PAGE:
Göttwigg’s Fandango

by Daniel Harris

Click on my name above. It will take you to my home page where you will find links to more stories and my serialized novel: "Five Million Yen".

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Helmut Göttwigg is one of the most knowledgeable people I know. He speaks & reads a dozen languages, plays three or four musical instruments at a professional level, and can make an haute cuisine dinner on demand. But, like most people whose minds are on lofty tasks, he is forgetful. He is always misplacing personal items: cigarettes, eyeglasses, pens, tickets, books, music. It is not unusual to see Göttwigg with his shirt on inside out.

Göttwigg visited me recently with his current lady friend. We were sitting on my back porch drinking beer. A heavy fog enshrouded my yard obscuring its lush tropical vegetation. Göttwigg and I were discussing Scriabin's idiosyncratic chord progressions.  A gecko entertained us with his calls for a mate.

Suddenly Göttwigg began to frantically check his pockets.

—Shit, I seem to have misplaced my sunglasses, said Gottwigg dropping his e-cigarette on the floor.

—Well, it's nighttime, so you won't need them now, said his lady friend.

—I'm sure they'll turn up in the morning. I probably left them in the car. It just bothers me that maybe I left them in the restaurant where we ate lunch.

—No, I said. I took a picture of you waiting for the green flash at sunset. You were wearing your sunglasses. Remember, I said you couldn't see the green flash with your sunglasses on. They are probably in the car. It was dark when we drove home.


My cat, Stretch, sauntered onto the porch from the house, talking up a storm. He is a big talker. He even replies in his special feline argot when you talk to him. I have cataloged over forty different vocalizations in Stretch's lexicon. He was using his “I demand attention” voice.

—But Stretch, I said, you have plenty of food in your bowl.

He gave me one of his protracted in-your-face insistent cries where his ears go back and he stares you straight in the eye, mouth fully open.

—Stretch, leave us alone, I said shooing him away.

Stretch went into the house and bounded up the stairs to the second floor where he let out a long loud yowl.

—Streeeetch! I said making his name last as long as his yowl.

He unleashed an even louder yowl.

—You better go see what he wants, said my wife. Maybe someone left water running in the upstairs bathroom.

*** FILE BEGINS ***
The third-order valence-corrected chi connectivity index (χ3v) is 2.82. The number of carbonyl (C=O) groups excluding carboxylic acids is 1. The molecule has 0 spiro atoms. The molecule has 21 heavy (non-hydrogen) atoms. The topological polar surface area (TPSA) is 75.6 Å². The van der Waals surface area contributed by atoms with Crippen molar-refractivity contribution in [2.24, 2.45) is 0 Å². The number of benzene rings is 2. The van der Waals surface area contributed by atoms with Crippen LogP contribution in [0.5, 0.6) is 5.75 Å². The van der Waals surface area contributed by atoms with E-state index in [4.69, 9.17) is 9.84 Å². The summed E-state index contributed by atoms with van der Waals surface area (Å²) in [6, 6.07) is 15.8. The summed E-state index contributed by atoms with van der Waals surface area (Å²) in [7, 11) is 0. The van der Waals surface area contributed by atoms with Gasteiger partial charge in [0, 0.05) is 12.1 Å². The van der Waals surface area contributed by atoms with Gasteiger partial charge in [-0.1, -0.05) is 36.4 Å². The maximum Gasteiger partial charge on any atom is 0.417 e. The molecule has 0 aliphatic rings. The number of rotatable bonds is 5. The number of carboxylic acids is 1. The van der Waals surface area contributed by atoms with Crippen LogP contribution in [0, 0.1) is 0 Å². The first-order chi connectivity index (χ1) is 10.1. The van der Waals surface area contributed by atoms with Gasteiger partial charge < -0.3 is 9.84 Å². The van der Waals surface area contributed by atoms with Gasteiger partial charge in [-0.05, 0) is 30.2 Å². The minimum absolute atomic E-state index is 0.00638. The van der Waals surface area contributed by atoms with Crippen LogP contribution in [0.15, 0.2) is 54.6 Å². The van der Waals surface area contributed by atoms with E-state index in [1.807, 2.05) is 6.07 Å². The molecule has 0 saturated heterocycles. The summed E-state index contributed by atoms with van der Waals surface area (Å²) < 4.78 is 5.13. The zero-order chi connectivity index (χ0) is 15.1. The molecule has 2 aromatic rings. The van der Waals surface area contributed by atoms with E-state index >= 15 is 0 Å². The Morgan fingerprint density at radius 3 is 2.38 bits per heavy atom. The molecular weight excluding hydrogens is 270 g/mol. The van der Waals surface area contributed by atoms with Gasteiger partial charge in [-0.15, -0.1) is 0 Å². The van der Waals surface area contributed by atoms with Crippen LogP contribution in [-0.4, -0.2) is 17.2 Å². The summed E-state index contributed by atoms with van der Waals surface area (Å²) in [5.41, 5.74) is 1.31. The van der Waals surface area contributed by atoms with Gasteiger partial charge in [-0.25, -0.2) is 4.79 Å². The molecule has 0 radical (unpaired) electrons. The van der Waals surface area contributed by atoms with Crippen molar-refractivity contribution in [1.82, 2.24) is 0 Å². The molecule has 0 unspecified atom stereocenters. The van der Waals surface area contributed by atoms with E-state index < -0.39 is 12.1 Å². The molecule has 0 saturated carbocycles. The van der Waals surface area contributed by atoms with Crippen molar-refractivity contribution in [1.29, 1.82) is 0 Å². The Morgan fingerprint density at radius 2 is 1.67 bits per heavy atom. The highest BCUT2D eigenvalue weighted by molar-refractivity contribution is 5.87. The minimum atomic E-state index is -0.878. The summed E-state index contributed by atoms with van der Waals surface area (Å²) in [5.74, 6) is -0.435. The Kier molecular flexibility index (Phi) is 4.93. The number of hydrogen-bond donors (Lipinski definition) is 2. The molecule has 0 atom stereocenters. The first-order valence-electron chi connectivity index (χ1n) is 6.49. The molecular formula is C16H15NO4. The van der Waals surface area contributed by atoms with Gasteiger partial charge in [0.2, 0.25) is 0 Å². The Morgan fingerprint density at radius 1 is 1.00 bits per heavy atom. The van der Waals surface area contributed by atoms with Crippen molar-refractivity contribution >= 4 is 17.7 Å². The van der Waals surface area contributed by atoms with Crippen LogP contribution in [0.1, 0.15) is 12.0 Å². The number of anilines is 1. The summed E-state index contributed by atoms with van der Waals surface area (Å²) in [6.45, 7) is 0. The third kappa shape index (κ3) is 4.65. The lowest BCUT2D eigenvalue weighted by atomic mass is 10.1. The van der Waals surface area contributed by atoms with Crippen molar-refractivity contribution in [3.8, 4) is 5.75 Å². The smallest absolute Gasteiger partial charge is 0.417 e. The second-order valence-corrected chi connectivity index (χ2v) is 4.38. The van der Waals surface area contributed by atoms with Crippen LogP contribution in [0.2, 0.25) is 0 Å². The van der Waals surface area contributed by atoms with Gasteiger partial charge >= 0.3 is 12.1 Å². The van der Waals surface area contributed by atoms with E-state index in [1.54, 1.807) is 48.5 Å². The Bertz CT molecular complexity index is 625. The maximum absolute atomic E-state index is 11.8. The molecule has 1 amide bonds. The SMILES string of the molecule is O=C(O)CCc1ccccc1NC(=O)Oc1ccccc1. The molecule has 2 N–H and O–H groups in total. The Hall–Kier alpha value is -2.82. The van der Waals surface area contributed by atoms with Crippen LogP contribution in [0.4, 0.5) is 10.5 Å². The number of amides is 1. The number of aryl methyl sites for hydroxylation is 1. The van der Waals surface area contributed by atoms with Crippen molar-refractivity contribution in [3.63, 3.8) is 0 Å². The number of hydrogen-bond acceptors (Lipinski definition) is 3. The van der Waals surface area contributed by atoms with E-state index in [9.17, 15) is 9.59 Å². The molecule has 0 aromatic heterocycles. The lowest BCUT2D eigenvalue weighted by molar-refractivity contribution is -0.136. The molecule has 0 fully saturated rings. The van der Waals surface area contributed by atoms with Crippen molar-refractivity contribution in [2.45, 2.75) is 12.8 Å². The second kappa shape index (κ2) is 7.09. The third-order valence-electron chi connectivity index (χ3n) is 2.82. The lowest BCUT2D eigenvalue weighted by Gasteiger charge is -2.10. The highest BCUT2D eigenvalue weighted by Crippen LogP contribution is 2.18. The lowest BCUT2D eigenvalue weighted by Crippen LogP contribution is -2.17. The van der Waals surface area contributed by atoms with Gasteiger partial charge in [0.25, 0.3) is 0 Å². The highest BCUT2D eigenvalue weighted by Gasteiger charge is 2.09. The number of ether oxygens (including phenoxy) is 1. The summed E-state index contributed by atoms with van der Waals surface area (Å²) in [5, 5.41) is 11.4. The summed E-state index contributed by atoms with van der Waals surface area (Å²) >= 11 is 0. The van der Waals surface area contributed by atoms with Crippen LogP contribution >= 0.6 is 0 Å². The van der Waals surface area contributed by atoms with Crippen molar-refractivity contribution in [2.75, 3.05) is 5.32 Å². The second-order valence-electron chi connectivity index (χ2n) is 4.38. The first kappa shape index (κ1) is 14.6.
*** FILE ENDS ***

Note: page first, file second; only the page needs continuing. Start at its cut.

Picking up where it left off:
I arose and went upstairs to investigate.

—Okay, Stretch, what's the problem?

I entered the bathroom to find Stretch sitting next to his litter box.

Stretch started rubbing against my leg purring loudly.

—What's wrong, little boy?

—He uttered a short interrogative sound.

I looked at his cat box and didn't see anything unusual. Stretch's cat box is a covered affair called Clevercat Top Entry Litter Box. It is a little over a foot tall and has a cover with a circular opening. It is designed for male cats who tend to lift their hind quarters when urinating. The cat jumps down into the box through the access hole and does his business. Male cats spray urine over the edge of the usual cat box, but it is all contained within the Clevercat box's high walls. Stretch can scratch and dig in his litter all he wants and none of the litter leaves the cat box: a clever solution to a common cat problem. 

I had changed the litter that morning and didn't think Stretch's litter was dirty. But when I looked inside, there lying on the litter, were Göttwigg's sunglasses. I reached inside to fetch them and barely had my hand out of the box when Stretch dived into the box and let loose a fire hose jet of urine.

—Does anyone need another beer? I said opening the fridge. Everyone wanted a refill. I put Göttwigg's sunglasses in my shirt pocket and brought out four beers.

—Guess what I found in Stretch's litter box?

—What? said my wife.

—Göttwigg's sunglasses. How the hell did they end up there, Göttwigg?

—I don't know, said Göttwigg. I was using the bathroom and saw Stretch's unusual cat box. I was trying to figure out if Stretch sat on the top and used it like we use a toilet, or if he went down inside. I was puzzled. I guess my sunglasses fell out of my shirt pocket and into the cat box.

—You, a genius polymath, couldn't figure out how the cat used his cat box? I said. That's pretty rich. Stretch's brain is about the size of an acorn.

—Well, it wasn't obvious to me.

—When I brought the Clevercat Box home and set it up for Stretch, I said, he jumped up and dived into it right away. He had it figured out in a heartbeat.

—I guess Stretch is cleverer than you, Göttwigg, said my wife. Maybe you aren't so smart after all.

Stretch came onto the porch and gave me his “pick me up and praise me” meow.

I put him on my lap. He purred loudly as I scratched his ears.

—Stretch knew enough not to do his business on your glasses, said my wife. How many cats would be so considerate?

—I have to admit, Stretch is pretty clever, said Göttwigg, but if he's so smart why doesn't he just use the toilet?